Internet Explorer is not supported by Design Library

The last version of Internet Explorer, version 11, was released on October 17, 2013. This is a very long time ago when taking into account the rapid development of web technologies. These days it is often difficult and time consuming to get modern technologies to work well in this old browser. More and more frameworks are dropping support, and even Microsoft themselves has announced that they will fully drop support for IE in their own services in 2021.

Consequently, we have decided to not include support for IE in the Design Library website.

Luckily, there are modern options in active development. Please use Firefox, Edge or Chrome instead.

Disabled states

Disabled states occur when buttons or features can't be used because something's missing, like incomplete form fields or lack of permissions.


Disabled States - just avoid!

Disabled states are commonly used in user interface design to indicate that a certain feature or function is currently unavailable. However, they can often lead to confusion and frustration for users, particularly those with disabilities. By considering alternatives and focusing on accessibility, designers can create UIs that are more inclusive and user-friendly.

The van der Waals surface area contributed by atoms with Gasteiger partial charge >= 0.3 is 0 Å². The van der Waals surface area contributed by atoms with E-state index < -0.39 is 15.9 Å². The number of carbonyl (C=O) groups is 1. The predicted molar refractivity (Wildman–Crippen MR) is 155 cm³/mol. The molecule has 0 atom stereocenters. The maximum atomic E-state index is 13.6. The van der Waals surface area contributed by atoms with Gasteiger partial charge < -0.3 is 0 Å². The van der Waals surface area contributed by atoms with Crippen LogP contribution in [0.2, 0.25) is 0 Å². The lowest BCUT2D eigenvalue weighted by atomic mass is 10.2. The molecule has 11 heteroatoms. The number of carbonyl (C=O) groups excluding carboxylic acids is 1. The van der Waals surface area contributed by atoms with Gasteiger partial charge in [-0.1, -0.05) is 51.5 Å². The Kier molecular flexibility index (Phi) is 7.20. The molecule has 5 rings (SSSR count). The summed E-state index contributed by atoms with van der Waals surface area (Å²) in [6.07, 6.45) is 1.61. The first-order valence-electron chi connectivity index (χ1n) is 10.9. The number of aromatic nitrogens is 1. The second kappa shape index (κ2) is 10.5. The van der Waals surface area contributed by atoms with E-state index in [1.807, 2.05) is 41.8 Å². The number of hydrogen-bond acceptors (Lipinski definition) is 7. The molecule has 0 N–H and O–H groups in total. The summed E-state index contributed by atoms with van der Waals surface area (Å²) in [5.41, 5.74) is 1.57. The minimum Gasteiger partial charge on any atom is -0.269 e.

The problem with disabled states

Confusion and frustration

Disabled states can be ambiguous and confusing for users. Users may not understand why they can't interact with a certain element and may struggle to figure out how to enable it. This can lead to a frustrating user experience.

Accessibility issues

Disabled states can also pose accessibility issues.

  1. They are often displayed with reduced opacity or in a light gray color, which can be difficult for users with visual impairments to see.
  2. Disabled elements are often not keyboard-accessible, which can be problematic for users who rely on keyboard navigation.

Alternatives to disabled states

Enable and explain

One alternative to using a disabled state is to keep the UI element enabled. Then, upon user interaction, provide a contextual helper text or use a tooltip or toast to explain why the action can't currently be performed.

Hide irrelevant elements

Another approach is to hide elements that are not relevant in the current context. This can help declutter the UI and allow users to focus on the task at hand. However, this should be done carefully to avoid causing confusion or spatial inconsistencies.

Validate user input on submit

Instead of disabling a submit button until all form fields are filled out correctly, consider enabling the button and validating user input on submit. If there are errors, provide clear and specific error messages to help the user correct them.


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